Even if leaving is inconvenient, and means leaving behind a whole shopping cart of groceries, that is the better option when it comes to disciplining your child, experts said. Otherwise, you train children that acting out in public will get them what they want.
In all instances, it is essential that you remain calm.
Although a parent's first instinct may be to yell at a child during a tantrum, it is counterproductive. Instead, speak in a low voice.
"Pause and make sure you are calm before you say anything," Thomas said. Yelling will make your child feel that you have lost control.
Starting at about age 2, giving a child a timeout can also help.
And finally, do not try to reason with a child during a tantrum. "It's not helpful," Pollak said.
When to be concerned
Although tantrums are a normal part of a child's development, there are instances when they might be cause for concern, experts say.
If a child is having frequent tantrums after the age of 3, it may indicate a developmental or behavioral problem, said Donald Hamilton, a pediatrician and professor of pediatrics at the OU School of Community Medicine in Tulsa.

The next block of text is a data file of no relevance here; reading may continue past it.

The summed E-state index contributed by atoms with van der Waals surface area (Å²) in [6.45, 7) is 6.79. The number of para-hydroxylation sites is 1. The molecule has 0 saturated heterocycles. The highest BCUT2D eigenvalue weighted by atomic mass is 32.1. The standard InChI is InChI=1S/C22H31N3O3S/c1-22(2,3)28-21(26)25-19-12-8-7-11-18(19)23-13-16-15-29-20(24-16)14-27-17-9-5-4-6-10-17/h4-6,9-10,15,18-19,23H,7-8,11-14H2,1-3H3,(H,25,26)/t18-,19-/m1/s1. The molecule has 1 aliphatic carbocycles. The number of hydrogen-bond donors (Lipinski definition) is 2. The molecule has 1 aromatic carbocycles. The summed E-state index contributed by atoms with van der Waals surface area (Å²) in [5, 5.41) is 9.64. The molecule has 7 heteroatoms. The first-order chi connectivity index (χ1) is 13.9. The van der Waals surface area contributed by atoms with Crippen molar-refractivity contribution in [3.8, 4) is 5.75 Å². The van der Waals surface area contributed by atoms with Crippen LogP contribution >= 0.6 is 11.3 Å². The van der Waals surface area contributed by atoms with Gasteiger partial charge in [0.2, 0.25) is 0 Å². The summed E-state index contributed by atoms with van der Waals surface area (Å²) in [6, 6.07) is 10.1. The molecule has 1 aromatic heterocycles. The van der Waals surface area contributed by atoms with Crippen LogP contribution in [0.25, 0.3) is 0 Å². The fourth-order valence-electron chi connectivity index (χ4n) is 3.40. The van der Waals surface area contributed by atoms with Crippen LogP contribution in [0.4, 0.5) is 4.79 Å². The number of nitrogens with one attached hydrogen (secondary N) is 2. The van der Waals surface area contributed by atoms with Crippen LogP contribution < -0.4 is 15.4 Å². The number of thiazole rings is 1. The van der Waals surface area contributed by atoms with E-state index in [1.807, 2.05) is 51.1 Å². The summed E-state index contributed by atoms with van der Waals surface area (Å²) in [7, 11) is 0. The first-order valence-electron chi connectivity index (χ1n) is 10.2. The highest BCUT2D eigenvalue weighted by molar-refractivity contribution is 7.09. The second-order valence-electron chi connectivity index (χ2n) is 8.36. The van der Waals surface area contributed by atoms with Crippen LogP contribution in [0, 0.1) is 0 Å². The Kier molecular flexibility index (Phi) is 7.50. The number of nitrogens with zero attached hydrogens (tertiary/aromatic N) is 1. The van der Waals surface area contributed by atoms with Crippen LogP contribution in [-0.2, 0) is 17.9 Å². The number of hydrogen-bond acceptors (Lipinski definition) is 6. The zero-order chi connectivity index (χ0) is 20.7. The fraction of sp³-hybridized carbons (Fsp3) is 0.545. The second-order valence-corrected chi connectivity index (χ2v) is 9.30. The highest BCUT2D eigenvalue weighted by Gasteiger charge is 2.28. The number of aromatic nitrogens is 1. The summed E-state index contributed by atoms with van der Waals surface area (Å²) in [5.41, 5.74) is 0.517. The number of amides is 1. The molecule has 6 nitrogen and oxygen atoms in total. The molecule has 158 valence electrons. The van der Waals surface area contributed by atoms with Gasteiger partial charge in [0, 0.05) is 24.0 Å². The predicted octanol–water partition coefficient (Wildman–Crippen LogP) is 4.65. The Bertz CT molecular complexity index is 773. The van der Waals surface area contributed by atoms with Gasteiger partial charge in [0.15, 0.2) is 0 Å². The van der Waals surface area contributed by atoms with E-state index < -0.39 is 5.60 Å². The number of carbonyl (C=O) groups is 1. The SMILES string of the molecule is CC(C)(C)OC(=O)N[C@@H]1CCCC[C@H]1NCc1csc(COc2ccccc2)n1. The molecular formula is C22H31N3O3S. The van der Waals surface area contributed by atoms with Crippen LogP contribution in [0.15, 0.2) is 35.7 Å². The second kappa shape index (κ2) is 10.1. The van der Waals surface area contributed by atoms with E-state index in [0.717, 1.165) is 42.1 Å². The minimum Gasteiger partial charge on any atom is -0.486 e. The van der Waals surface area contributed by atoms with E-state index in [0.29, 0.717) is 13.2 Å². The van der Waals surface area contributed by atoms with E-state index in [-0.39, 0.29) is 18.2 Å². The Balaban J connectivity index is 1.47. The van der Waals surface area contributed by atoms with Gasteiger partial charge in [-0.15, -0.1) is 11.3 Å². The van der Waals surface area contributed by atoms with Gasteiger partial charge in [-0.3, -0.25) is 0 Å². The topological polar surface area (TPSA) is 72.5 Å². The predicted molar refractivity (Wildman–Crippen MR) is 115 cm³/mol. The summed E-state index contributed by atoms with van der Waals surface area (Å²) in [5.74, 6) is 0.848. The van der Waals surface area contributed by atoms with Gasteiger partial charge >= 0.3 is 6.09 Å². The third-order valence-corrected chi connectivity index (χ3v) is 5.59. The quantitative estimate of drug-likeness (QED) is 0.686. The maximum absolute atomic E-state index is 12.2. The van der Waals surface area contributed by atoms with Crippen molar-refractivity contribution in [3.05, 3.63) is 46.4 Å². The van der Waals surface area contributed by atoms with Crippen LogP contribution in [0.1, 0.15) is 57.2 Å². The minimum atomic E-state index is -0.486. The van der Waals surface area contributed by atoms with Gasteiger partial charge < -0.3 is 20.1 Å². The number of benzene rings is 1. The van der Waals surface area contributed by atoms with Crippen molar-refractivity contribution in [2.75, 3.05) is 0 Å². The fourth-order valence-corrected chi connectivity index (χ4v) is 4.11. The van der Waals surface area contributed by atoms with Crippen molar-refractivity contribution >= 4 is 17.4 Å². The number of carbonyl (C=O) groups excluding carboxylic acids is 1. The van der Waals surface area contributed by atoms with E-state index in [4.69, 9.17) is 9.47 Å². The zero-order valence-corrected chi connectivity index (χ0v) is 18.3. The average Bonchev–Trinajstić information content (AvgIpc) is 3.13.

Tantrums at an older age can indicate a speech or language problem. They can also be indicative of an anxiety disorder, ADHD or, more rarely, Asperger's syndrome, autism or a mental disorder.
Other instances in which tantrums could be cause for concern is if they consistently last longer than the average 5 to 15 minutes, if they are accompanied by violent or destructive behavior, or if parents cannot identify a trigger.
"Any time a parent is concerned about a child's behavior, they should bring it up to their doctor," Hamilton said.
Julie Powell Thomas, a psychologist at the Tulsa Family Development Center, gets a lot of referrals from pediatricians.
She said sometimes it is actually the parent who needs help.
Misbehaving children can interfere with the well-being of the rest of the family and even lead to marital conflict. If you feel as though you're "losing it," Thomas advises getting help for yourself.
Original Print Headline: ABCs of temper tantrums
Nour Habib 918-581-8369